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Mother’s Day Food, Drink and Travel

Feb 27, 15 Mother’s Day Food, Drink and Travel

Posted by in All

I’ve been turning my attention to Mother’s Day lately. Thinking about where I would go and what I would do in an ideal world. There would have to be plenty of wine or champagne involved of course. Feel free to leave a comment with your suggestions. It would be interesting to hear your thoughts on how you would pair some delicious wines with food, drink and travel. Here are a few of the ideas I’ve come up with so far. Mother’s Day in Brussels. A little bit of luxury is a wonderful thing. Booking a holiday with a reputable company like Venere could be a good option to begin with. Finding somewhere that looks luxurious and suits your budget is the perfect starting point. Brussels is the perfect place for a relaxing getaway. You could even head to Paris from there and sample some fantastic food and wine from the many local restaurants. A Home-Cooked Meal Cooking a meal and spending some quality time with your mum could be the perfect way to spend Mother’s Day. I’m a big fan of traditional, hearty food. A roast dinner is the perfect choice. Get your hands dirty and get in the kitchen yourself. Cooking up a storm on Mother’s Day and giving mum the day off is a fantastic way to spoil busy mum’s who don’t get much time to themselves. If your mum prefers fish, then serve up delicious poached cod with new potatoes and a cool and crisp Chardonnay. Sweets and chocolates There are lots of ways to spoil your mum with a sweet treat. One perfect way is to take her to a chocolate masterclass. This is a great opportunity to get out and do something fun together. Getting hands-on and creating something together is a good bonding experience. Chocolate can also go well with wine if it’s done correctly. Come home and cook her a meal. Desert can be paired with a good quality red wine or for those who prefer something...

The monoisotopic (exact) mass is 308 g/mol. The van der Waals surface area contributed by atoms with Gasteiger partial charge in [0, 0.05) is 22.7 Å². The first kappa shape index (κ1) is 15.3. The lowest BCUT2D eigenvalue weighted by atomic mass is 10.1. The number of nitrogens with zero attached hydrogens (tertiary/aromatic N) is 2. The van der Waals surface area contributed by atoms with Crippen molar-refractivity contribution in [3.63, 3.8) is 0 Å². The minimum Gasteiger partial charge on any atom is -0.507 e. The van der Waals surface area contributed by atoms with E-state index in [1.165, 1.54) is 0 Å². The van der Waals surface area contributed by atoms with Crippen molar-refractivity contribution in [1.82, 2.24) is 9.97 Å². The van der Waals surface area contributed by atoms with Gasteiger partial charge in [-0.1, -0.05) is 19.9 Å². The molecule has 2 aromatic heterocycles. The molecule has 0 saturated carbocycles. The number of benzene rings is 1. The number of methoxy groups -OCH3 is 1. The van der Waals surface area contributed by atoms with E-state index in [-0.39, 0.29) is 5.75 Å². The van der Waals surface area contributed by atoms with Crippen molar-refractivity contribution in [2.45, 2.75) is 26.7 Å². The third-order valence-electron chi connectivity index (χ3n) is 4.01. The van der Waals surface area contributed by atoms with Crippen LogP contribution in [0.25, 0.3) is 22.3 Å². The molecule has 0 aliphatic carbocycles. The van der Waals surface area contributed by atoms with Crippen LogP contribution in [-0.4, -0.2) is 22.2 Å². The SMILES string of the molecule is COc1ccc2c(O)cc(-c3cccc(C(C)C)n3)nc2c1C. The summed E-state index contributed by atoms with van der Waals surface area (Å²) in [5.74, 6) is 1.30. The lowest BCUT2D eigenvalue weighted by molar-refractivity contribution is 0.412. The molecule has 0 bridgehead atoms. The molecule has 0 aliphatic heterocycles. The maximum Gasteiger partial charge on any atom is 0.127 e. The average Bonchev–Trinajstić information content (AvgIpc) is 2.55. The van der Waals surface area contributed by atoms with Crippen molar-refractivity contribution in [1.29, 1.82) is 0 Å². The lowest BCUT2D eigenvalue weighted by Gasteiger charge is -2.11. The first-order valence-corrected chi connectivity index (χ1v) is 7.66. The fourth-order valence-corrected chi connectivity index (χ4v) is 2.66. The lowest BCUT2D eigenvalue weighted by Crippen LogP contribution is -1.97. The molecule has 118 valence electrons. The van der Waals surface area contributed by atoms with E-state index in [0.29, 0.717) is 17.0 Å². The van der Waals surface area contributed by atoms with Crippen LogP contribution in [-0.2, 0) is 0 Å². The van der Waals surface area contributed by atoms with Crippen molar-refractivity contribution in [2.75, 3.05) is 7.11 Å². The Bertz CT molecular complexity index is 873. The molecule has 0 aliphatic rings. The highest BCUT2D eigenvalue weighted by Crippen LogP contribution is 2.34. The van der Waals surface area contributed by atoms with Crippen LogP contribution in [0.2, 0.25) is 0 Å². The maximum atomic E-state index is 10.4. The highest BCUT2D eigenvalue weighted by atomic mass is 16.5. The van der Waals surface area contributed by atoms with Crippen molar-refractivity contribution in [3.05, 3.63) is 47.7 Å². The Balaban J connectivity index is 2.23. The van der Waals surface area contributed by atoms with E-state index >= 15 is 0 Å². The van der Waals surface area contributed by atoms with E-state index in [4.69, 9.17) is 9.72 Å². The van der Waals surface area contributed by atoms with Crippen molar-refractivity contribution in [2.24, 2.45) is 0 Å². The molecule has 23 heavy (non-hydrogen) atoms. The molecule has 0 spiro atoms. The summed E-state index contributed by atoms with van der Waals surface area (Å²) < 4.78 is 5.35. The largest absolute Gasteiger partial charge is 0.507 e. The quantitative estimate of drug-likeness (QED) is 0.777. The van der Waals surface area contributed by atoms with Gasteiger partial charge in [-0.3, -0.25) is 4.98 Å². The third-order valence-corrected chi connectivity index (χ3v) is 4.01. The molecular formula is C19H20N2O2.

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Discount wine books on line at The Works

Feb 23, 15 Discount wine books on line at The Works

Posted by in Guest Post

I love to get my hands on wine books. Whether it’s a book about how to make wine, how to drink wine or a great story about the history of wine, I want to read it. I used to buy books for my Kindle but there is something to be said for actually having a solid, physical specimen in your hand. I’v now gone back to buying real books and my Kindle lives on a shelf in my house somewhere. I like books because you never have to worry about the battery dying out, you can toss them about with impunity, you can take them just about anywhere -including the tub, I don’t know about you but I always worry about taking electronic devices in the bath tub, jacuzzi, etc.,and my eyes don’t get tired from staring at a screen for hours on end. I’m always looking for bargains online and although I do buy occasionally from the Big Boys online, I found a book I’d been wanting to buy, “War and Wine” by Petie Kladstrup, on a great site called The They have a nice compact selection of wine books,the books are usually discounted and they offer free delivery. Not only do they sell wine books but they also sell books on just about any subject as well as Arts & Crafts supplies, Stationery and Toys & Games. I even found a few wine games on the site. Recently I was at a spa in Canada and took “Wine & War”  into the outdoor hot spring every afternoon for a bit of leisurely reading – no worries about the rising steam having an effect on the books pages,except for maybe a bit of sogginess but a few minutes by the fireplace later would sort that problem out. The book is all about the French wine industry during World War II. It chronicles the hardships that the Champenois endured during The Occupation as well as stories of vignerons in concentration camps and life in...